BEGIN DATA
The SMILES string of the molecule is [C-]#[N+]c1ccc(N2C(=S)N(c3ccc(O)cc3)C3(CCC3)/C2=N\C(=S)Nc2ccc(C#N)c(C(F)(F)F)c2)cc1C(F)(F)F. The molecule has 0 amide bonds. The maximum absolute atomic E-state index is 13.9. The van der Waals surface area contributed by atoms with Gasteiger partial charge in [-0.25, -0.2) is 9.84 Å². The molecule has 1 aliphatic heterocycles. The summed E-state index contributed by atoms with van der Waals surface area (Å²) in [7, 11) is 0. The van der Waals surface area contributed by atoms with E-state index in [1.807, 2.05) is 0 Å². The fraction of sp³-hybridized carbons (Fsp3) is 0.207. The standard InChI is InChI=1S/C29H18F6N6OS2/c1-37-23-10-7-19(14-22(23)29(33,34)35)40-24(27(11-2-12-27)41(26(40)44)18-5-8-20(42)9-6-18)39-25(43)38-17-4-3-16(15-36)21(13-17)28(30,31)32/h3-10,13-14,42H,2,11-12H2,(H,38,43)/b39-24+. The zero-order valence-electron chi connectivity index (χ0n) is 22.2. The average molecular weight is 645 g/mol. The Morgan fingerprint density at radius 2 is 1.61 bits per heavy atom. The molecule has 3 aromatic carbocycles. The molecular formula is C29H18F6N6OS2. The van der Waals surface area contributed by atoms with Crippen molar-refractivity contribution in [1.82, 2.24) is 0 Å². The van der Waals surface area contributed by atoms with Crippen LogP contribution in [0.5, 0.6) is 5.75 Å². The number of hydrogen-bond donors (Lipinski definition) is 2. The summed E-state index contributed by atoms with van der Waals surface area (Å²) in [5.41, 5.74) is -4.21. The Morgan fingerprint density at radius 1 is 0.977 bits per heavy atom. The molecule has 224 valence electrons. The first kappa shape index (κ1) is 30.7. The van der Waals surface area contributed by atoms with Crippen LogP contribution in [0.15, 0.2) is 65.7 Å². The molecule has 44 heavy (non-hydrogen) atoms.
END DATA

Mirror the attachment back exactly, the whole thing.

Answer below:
The SMILES string of the molecule is [C-]#[N+]c1ccc(N2C(=S)N(c3ccc(O)cc3)C3(CCC3)/C2=N\C(=S)Nc2ccc(C#N)c(C(F)(F)F)c2)cc1C(F)(F)F. The molecule has 0 amide bonds. The maximum absolute atomic E-state index is 13.9. The van der Waals surface area contributed by atoms with Gasteiger partial charge in [-0.25, -0.2) is 9.84 Å². The molecule has 1 aliphatic heterocycles. The summed E-state index contributed by atoms with van der Waals surface area (Å²) in [7, 11) is 0. The van der Waals surface area contributed by atoms with E-state index in [1.807, 2.05) is 0 Å². The fraction of sp³-hybridized carbons (Fsp3) is 0.207. The standard InChI is InChI=1S/C29H18F6N6OS2/c1-37-23-10-7-19(14-22(23)29(33,34)35)40-24(27(11-2-12-27)41(26(40)44)18-5-8-20(42)9-6-18)39-25(43)38-17-4-3-16(15-36)21(13-17)28(30,31)32/h3-10,13-14,42H,2,11-12H2,(H,38,43)/b39-24+. The zero-order valence-electron chi connectivity index (χ0n) is 22.2. The average molecular weight is 645 g/mol. The Morgan fingerprint density at radius 2 is 1.61 bits per heavy atom. The molecule has 3 aromatic carbocycles. The molecular formula is C29H18F6N6OS2. The van der Waals surface area contributed by atoms with Crippen molar-refractivity contribution in [1.82, 2.24) is 0 Å². The van der Waals surface area contributed by atoms with Crippen LogP contribution in [0.5, 0.6) is 5.75 Å². The number of hydrogen-bond donors (Lipinski definition) is 2. The summed E-state index contributed by atoms with van der Waals surface area (Å²) in [5.41, 5.74) is -4.21. The Morgan fingerprint density at radius 1 is 0.977 bits per heavy atom. The molecule has 224 valence electrons. The first kappa shape index (κ1) is 30.7. The van der Waals surface area contributed by atoms with Crippen LogP contribution in [0.15, 0.2) is 65.7 Å². The molecule has 44 heavy (non-hydrogen) atoms.